The Great Barrier Reef stretches 2,000km along Australia’s northeast coast and is the world’s largest living ecosystem. Last May, UNESCO’s World Heritage Committee stopped short of placing the reef on an “in danger” list, but the ruling raised long-term concerns about its future.
The Coral Reef Studies group from Townsville’s James Cook University filmed more than 500 coral reefs, over a period of six days, from Cairns to Papua New Guinea.
The results suggest that areas of this World Heritage Site are experiencing the worst bleaching in 15 years. The most untouched part of the Great Barrier Reef is seeing the most severe bleaching in history.
Coral may survive bleaching
The process of bleaching isn’t straightforward; it is the result of the coral ejecting its colour-giving, food producing algae, zooxanthellae.
These single-celled symbiotic partners contain chlorophyll and vary their output with changing light levels and temperature.
Too much production can’t be accommodated by the coral, so it throws out some algae. This results in the coral returning to its natural bleached white.
The zooxanthellae provide nutrients and oxygen to the coral polyps and, in return, the coral provides shelter and carbon dioxide to the algae.
Coral can survive a bleaching, rather as we would hold our breath, if external conditions return to normal fairly quickly. If they don’t, it will starve to death.
The El Nino ‘experiment’
Warming oceans are a permanent change but El Nino is temporary and acts as a natural experiment. During this fast and significant water warming, the tolerance of coral can be studied.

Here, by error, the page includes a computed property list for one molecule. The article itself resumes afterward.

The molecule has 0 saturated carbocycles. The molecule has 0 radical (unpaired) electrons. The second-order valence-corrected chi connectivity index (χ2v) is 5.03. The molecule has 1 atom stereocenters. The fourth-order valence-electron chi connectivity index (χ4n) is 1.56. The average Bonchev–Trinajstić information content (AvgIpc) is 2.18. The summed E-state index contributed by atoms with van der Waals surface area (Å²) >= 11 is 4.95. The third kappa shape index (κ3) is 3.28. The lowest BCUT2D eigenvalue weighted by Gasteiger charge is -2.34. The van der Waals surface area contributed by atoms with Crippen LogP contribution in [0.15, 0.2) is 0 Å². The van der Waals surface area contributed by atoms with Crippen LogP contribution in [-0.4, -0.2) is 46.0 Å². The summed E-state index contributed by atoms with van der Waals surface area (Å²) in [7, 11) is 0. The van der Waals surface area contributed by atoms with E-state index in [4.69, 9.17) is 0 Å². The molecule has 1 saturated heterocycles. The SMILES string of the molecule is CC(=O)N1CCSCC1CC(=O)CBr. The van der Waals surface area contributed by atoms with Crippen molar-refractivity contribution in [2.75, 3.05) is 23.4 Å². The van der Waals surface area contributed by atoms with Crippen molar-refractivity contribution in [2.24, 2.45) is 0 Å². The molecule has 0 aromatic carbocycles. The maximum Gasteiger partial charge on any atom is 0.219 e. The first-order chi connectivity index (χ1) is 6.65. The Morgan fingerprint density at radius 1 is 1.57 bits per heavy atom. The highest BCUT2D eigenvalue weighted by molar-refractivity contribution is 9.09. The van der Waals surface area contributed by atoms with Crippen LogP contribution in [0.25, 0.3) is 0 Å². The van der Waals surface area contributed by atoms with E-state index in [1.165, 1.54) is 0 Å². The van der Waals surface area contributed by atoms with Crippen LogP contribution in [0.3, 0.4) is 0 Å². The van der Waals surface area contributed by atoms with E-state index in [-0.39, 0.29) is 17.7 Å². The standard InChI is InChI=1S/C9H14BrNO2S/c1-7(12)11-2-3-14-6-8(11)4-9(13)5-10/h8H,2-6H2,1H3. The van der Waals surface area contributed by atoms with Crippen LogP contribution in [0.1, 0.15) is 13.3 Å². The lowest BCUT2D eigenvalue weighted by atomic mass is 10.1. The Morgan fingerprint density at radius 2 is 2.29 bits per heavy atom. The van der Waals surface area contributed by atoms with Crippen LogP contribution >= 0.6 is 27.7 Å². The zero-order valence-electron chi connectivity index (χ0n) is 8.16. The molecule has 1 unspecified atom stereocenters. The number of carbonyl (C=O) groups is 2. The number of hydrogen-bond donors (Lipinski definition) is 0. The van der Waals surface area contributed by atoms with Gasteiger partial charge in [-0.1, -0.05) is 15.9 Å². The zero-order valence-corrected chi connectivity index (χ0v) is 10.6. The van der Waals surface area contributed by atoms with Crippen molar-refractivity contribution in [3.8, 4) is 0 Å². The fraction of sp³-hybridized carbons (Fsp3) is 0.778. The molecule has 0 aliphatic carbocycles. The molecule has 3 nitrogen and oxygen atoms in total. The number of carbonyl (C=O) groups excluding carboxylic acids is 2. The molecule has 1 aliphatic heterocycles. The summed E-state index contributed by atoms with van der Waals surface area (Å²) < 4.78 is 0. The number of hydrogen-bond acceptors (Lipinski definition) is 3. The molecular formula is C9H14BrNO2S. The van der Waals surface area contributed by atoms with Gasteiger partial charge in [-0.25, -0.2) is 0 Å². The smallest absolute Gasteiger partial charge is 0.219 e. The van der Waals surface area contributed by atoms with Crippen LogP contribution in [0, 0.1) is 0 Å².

Coral can only survive within a narrow band of ocean temperature, so the one or two-degree change during an El Nino event will cause damage.
The global bleaching that struck during and after the major El Nino of 1997-98 was the first global-scale mass bleaching ever recorded. Sixteen per cent of the world’s reefs died following this mass bleaching.
Then in 2010 came the second mass global bleaching, again triggered by an El Nino event, on top of long-term warming. 2015 was the hottest year on record and 2016 could be even hotter, with El Nino “piggy-backing” and making conditions more extreme.
The current El Nino event is declining but it will take a while for the waters around the Great Barrier Reef to cool down to normal levels.
The risk of human emissions
About a third of all carbon dioxide emitted by human activity is absorbed by the oceans. Coral growth rates in the Great Barrier Reef have dropped by 40 per cent in the last 40 years, apparently in large part due to the acidifying influence of human-produced carbon dioxide absorbed by the oceans.
The branches of coral are made of calcium carbonate, laid down by the polyps. Unfortunately, it is dissolved in acid so the more carbon dioxide the ocean absorbs, and the more acidic it becomes, the worse the prospects are for coral.